For most people of my generation, “where do you live?” was not a complicated question. For me, “Stamford, CT” was a simple response. This was the case of most of those in my town. Most of the adults at that time worked in one of the industrial plants downtown in some capacity. Or perhaps they owned a store or worked in a sundry occupation such as my father, who ran movies on Atlantic Street. There was almost never a question as to what was someone’s residence was.

But, a funny thing happened over the years. The industrial base of the USA diluted. Plants closed. Neighborhoods shifted. People became more transient in the search for employment. In later years, we all experienced the collapse of the housing and real estate markets. We began to see how something called “social networking” could pull people together in one place that were countless miles apart.

In recent days the concept of “home” has grown to be an intention of the heart and mind, as people often identify with a place of belonging, which may not be where they are physically situated in many cases.

However, our friends at the local taxing authorities have not become so enlightened over time. Most states with an income tax law adopt a either a very rigid “physical presence” or “residential connection” test to determine who actually is tied to their jurisdiction for tax purposes. As states become more and more desperate for revenue, more and more of these hard tests are being employed in the war between states for taxpayer dollars.

The fine firm of Morrison and Foerster recently reported in its newsletter on a New York case, the Matter of Tatiana Varzar, .In this case, the New York State Tax Appeals Tribunal rejected Ms. Varzar’s claim that she had changed her residency from Brooklyn, New York, to Florida, finding she had failed to establish either that she had changed her domicile or that she was not a “statutory resident” of New York State and City.

During the years 2004, 2005, and 2006, Ms. Varzar owned and maintained a home in Brooklyn and another home in Pompano Beach, Florida. Separately, she claimed to have maintained an apartment in Tampa, Florida, for an unspecified period during this interval.

Ms. Varzar carried on an assortment of business ventures in New York and Florida. Finally, she purchased a restaurant near her Pompano Beach home, but the restaurant did not open until after the time interval in question.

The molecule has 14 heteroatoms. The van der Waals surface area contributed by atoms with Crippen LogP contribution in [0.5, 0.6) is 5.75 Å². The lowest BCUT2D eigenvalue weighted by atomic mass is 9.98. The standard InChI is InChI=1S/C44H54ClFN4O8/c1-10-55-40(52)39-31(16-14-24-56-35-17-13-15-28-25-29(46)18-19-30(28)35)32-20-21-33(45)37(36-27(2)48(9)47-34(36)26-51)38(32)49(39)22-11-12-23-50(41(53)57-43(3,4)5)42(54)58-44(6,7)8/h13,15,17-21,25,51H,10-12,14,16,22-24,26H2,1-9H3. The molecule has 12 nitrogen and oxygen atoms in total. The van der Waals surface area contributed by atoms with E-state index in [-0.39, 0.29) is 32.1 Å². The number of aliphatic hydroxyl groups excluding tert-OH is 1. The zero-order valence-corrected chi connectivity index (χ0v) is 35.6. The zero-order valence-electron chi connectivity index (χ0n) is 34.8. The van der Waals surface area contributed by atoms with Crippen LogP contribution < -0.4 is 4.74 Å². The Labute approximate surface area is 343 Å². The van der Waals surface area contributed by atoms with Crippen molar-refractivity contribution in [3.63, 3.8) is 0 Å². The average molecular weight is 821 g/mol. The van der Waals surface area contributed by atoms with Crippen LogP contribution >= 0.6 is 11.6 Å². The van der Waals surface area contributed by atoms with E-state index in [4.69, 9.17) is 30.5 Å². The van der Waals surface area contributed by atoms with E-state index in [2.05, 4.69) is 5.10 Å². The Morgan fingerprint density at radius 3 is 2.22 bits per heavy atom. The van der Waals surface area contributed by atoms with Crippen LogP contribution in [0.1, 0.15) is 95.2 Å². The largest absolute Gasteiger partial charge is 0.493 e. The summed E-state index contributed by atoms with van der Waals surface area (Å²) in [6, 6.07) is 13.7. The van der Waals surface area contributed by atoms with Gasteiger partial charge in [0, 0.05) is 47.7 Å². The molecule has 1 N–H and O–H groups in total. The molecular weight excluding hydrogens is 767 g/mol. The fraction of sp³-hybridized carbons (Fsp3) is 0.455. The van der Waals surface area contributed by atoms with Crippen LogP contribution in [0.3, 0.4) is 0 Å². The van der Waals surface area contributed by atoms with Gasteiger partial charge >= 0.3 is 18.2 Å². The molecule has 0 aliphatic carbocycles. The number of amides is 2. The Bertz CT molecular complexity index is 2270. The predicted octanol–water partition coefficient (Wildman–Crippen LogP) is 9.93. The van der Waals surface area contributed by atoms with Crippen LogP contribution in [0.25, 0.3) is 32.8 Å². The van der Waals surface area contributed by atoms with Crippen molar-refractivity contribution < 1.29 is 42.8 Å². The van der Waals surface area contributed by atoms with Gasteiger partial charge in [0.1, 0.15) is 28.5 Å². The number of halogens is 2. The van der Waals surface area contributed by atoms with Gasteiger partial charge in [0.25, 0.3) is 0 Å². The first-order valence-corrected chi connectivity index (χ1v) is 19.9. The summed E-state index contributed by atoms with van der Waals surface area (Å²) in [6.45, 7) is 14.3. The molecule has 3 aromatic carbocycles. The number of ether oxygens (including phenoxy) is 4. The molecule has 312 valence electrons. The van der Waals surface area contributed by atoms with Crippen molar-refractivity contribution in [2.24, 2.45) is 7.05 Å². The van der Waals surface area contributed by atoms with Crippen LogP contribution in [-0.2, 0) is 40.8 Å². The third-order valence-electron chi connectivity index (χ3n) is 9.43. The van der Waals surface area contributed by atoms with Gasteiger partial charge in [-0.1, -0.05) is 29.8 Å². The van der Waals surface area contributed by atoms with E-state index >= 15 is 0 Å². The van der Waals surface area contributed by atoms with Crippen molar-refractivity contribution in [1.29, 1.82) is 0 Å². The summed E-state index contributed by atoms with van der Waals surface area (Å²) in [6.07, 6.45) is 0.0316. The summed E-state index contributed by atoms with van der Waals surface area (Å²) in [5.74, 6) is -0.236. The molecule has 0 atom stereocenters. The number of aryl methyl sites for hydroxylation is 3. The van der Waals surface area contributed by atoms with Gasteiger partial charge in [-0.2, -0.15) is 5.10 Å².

For each of the years in question, Ms. Varzar filed individual income tax returns as a nonresident of New York. At audit, the NYS Tax Department determined that Ms. Varzar was a domiciliary of New York State and City, and that she was a statutory resident of New York State and City because she failed to show that she spent more than 183 days outside of New York State and City for each calendar year, with 183 days per year being the usual benchmark for the determination of residency for a given state.

Later, the Tribunal ruled against Ms. Varzar. Analyzing the four criteria for determining whether a taxpayer changed domicile, it concluded that Ms. Varzar had failed to prove that she changed her domicile from Brooklyn to Florida. Most critically, the Tribunal determined that Ms. Varzar’s business ties to Florida were “limited” as compared to her Brooklyn business ties, and that the evidence reflected Ms. Varzar as having family and community ties in Brooklyn, but not any family or community ties to Florida. The Tribunal also concluded that the Department properly characterized Ms. Varzar as a statutory resident because she did not carry her burden to show that she was not present in New York State or City for more than 183 days during any of the years at Issue. The Tribunal highlighted the lack of any documentary evidence establishing Ms. Varzar’s whereabouts during the subject years, and upheld the administrative judge’s conclusion that Ms. Varzar’s testimony was not sufficiently credible.